It was another sweet month for the Daring Bakers, with this month's host, Jen from Canadian Baker, putting the classic lemon meringue pie on the menu. Lemon meringue pie has long been a favourite in both my and Adam's families, so I knew this recipe would have to be good to inspire us to substitute it in the future for our own recipe. Although this recipe was not challenging as I have made lemon meringue pie many times before, I enjoyed trying a new version and it had some different steps to my tried-and-true recipe.
The first step was to make the pastry. This was a simple sweet pastry and easy to make. I would normally not consider making pastry on a 30-degree day but, as a group of lemon meringue pie lovers were coming for dinner that night, I had no choice. The pastry consisted of cold butter, plain flour, sugar, salt and ice water, all blended in a food processor, then chilled for at least 20 minutes. This is very similar to the sweet pastry recipes I have, and it all came together nicely. It rolled out easily and made a very nice tart base.
The lemon filling was also easy to make. It differed slightly from my recipe in that it used five egg yolks (but it did make a large pie) and also that the method required the sugar and cornflour to be stirred into two cups of boiling water and then cooked over medium heat until very thick, before the egg yolks, butter and lemon juice were added in separate steps. (My original recipe calls for arrowroot to be blended with cold water and then mixed with sugar, lemon juice, eggs and butter and boiled for one minute). This recipe was similar but was made for a larger volume and each ingredient was mixed in separately. Adding the sugar and cornflour to the boiling water meant the mixture had to be carefully watched, as it thickened very quickly and easily turned lumpy (but nothing a whizz with the bamix couldn't fix). I found the filling mixture was a wonderful thick consistency until I added the lemon juice. It then became quite runny and did not set as much as I thought it would or should. When the pie was cut, the filling oozed out rather than cutting into nice slices. At the time, I wondered whether the metric conversions for this recipe were correct but, having since read quite a few comments from fellow DBers, this is apparently a common problem with this recipe. I would add more cornflour next time I made this pie - it called for 1/2 a cup but perhaps 3/4 cup would be better.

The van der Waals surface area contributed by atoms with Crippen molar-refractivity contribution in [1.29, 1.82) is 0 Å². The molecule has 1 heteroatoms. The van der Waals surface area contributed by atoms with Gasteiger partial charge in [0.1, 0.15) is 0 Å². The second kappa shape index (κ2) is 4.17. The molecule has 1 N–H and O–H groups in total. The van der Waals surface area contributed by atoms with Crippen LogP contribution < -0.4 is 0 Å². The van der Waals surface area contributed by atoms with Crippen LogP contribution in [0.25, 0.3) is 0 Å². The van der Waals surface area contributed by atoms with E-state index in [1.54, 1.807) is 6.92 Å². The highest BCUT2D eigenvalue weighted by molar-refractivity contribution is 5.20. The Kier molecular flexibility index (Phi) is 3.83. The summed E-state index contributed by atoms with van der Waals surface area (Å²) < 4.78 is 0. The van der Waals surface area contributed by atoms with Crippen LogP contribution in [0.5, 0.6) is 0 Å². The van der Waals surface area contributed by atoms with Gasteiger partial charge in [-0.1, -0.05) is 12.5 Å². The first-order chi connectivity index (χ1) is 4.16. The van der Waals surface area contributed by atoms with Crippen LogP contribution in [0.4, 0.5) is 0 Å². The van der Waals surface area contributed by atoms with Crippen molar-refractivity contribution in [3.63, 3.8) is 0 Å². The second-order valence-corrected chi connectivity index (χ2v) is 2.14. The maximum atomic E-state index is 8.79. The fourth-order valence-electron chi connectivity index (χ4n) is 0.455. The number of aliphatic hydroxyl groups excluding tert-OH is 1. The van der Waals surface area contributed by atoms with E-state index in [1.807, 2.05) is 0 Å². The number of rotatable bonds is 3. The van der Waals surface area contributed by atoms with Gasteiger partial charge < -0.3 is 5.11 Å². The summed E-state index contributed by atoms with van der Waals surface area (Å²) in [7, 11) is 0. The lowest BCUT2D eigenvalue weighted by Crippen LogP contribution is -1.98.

The final step was to make the meringue and the result was a magnificent glossy meringue that piled up very high on the tart. The recipe called for 3/4 cup of sugar but I cut this down to 1/2 cup and it was still a little sweet, so perhaps even a 1/4 cup would be enough. The meringue looked and tasted wonderful and I had plenty of willing kitchen helpers lining up to lick the bowl clean! The recipe said the pie should be browned in the oven for 10-15 minutes but I found mine was almost too brown after five minutes, so luckily I had kept an eye on it and pulled it out in time.
The final result was delicious and met with a loud chorus of approval. The meringue melted in the mouth, the pastry was sweet and light and the only hiccup was the runny filling but all agreed that it tasted wonderful regardless.
Would I make this recipe again? I'm not sure. I would definitely use the pastry recipe again for other tarts. I did enjoy this lemon meringue pie but I'm not sure it was successful enough to woo me away from my original recipe.